June 30, 2008
June 25, 2008
June 24, 2008
The most interesting part of that post is at the end. When doing some online sloothing, he not only found that his observation has been talked about before, but that it was brought up all the way back in the 12th century by a commentator by the name of Joseph ben Isaac, known as the Bekhor Shor, a student of Rabbenu Tam. A bit of googling led me to this file discussing biblical criticism and has a section titled "Classical rabbinical views that suggest multiple origins." This is what was said about Rabbi Joseph ben Isaac.
In the twelfth century, the commentator R. Joseph ben Isaac, known as the Bekhor Shor, noted that a number of wilderness narratives in Exodus and Numbers are very similar, in particular, the incidents of water from the rock, and the stories about manna and the quail. He theorized that both of these incidents actually happened once, but that parallel traditions about these events eventually developed, both of which made their way into the Torah.If true, I am a bit confused as to what to make of this. Did he believe in post-Mosaic additions to the Torah? Did he simply believe that God took one incident and repeated it in the Torah for whatever reason? Did he really believe in two separate traditions regarding this part of the text? This is something I am terribly ignorant on and would like some help.
Who was this rabbi? What did he believe? Are the critics simply taking a comment of his out of context?
June 23, 2008
I am sure S. won't mind me putting this up from his archives. Going through his archives is always fun. It reminds me of going through my Grandfather's garage to find any little "chachke" to look at. Anyways, this is an little piece that I thought would be interesting to share. I am sure many of the new bloggers have never see it before either.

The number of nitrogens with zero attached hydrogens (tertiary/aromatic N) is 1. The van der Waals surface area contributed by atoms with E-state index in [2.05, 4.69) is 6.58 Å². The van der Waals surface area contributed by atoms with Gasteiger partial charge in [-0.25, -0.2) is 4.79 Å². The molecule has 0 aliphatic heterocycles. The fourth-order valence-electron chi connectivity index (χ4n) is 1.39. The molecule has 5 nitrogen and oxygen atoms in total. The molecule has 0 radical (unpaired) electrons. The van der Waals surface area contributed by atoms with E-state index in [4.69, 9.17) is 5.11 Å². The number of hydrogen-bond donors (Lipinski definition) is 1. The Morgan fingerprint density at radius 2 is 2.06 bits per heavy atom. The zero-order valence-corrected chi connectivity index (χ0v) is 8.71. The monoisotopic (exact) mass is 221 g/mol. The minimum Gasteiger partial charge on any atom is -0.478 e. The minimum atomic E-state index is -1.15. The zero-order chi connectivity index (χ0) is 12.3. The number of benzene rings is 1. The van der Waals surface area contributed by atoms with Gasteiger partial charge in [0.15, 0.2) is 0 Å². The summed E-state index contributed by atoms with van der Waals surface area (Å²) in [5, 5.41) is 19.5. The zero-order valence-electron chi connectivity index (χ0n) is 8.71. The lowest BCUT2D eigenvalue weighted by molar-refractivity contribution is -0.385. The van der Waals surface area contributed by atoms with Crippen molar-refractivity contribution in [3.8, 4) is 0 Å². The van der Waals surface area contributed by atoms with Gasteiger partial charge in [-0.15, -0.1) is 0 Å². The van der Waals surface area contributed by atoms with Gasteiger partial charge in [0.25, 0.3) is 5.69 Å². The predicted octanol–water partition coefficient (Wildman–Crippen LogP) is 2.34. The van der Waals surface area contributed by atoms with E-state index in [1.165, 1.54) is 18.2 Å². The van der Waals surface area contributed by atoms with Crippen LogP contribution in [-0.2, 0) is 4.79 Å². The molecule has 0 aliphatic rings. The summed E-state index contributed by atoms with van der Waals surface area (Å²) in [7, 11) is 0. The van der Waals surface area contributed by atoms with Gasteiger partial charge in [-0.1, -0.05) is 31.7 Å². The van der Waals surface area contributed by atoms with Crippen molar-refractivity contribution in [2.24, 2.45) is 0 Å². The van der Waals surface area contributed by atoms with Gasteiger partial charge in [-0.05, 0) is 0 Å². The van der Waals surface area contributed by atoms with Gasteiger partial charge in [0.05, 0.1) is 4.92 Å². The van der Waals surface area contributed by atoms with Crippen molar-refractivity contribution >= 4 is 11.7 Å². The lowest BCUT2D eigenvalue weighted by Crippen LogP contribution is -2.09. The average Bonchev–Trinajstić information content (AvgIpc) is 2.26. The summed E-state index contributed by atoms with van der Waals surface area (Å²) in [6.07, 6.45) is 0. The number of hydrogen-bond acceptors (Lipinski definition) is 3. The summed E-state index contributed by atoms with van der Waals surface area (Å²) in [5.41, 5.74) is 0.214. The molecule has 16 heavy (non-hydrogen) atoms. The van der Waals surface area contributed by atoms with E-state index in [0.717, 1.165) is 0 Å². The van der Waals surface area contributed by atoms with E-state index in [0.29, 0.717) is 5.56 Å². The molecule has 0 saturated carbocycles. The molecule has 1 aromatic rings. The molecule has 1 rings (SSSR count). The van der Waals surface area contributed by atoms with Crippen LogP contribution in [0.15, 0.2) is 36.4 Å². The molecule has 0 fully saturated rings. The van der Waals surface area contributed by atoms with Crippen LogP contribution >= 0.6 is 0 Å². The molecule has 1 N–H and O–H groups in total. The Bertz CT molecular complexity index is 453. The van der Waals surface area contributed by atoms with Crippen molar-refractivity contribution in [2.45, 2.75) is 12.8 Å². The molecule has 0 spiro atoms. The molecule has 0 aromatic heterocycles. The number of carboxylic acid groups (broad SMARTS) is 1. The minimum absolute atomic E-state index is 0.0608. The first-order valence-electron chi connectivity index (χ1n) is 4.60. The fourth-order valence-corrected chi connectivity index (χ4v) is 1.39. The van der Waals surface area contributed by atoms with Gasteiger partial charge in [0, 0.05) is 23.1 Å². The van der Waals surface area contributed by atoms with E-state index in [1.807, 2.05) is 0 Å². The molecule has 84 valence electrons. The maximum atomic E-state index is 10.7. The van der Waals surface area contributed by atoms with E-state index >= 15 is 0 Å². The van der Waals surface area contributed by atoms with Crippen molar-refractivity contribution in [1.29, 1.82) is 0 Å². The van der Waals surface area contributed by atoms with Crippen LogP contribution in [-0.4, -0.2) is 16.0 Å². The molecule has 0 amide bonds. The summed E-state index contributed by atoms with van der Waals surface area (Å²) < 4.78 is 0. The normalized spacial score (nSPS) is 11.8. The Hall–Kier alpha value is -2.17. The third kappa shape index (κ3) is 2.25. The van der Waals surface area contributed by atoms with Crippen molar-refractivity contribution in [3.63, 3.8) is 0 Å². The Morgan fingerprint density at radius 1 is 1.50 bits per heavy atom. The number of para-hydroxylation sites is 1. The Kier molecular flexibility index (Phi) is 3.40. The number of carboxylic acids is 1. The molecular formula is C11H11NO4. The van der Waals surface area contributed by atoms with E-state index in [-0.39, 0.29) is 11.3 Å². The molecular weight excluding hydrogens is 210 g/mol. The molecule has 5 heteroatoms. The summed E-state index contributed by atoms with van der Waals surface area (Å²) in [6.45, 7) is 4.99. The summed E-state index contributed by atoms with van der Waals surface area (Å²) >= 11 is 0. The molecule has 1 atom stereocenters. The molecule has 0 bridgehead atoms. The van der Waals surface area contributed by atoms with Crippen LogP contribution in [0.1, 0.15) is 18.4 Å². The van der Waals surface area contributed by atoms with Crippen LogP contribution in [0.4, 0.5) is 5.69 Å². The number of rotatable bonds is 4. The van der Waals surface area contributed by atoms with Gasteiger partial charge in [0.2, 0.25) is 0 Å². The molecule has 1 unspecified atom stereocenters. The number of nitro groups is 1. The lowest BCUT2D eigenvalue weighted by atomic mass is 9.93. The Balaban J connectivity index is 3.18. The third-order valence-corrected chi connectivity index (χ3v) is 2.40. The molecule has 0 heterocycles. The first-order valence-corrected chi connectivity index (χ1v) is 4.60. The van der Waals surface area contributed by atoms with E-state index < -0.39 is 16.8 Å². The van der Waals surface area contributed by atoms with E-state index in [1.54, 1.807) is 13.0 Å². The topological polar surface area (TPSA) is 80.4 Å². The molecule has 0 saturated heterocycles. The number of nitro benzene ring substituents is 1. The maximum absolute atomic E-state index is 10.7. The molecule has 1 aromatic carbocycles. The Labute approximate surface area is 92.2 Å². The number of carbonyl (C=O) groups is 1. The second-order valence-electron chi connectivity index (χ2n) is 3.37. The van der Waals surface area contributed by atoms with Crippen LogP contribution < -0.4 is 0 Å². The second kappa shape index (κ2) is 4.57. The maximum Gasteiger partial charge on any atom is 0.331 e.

June 16, 2008
June 11, 2008
אֵלֶּה הַדְּבָרִים, אֲשֶׁר דִּבֶּר מֹשֶׁה אֶל-כָּל-יִשְׂרָאֵל, בְּעֵבֶר, הַיַּרְדֵּן
These are the words which Moses spoke unto all Israel beyond the Jordan; in the wilderness, in the Arabah, over against Suph, between Paran and Tophel, and Laban, and Hazeroth, and Di-zahab.Bible critics inform us that the very first pasuk suggests that it was written by someone inside Israel much later on, due to the fact that it says בְּעֵבֶר, הַיַּרְדֵּן (beyond the Jordan, or, on the other side of the Jordan). I never fully thought that this was an issue because I felt that one can easily interpret בְּעֵבֶר, הַיַּרְדֵּן as a specific location (X), regardless of it being compared to another location. Basically, being on the east bank of the Jordan was referred to as בְּעֵבֶר, הַיַּרְדֵּן because their goal in my mind is to be in Israel. While reading the book of Joshua, I found this same phrase right in the beginning.
נְשֵׁיכֶם טַפְּכֶם, וּמִקְנֵיכֶם, יֵשְׁבוּ, בָּאָרֶץ אֲשֶׁר נָתַן לָכֶם מֹשֶׁה בְּעֵבֶר הַיַּרְדֵּן; וְאַתֶּם תַּעַבְרוּ חֲמֻשִׁים לִפְנֵי אֲחֵיכֶם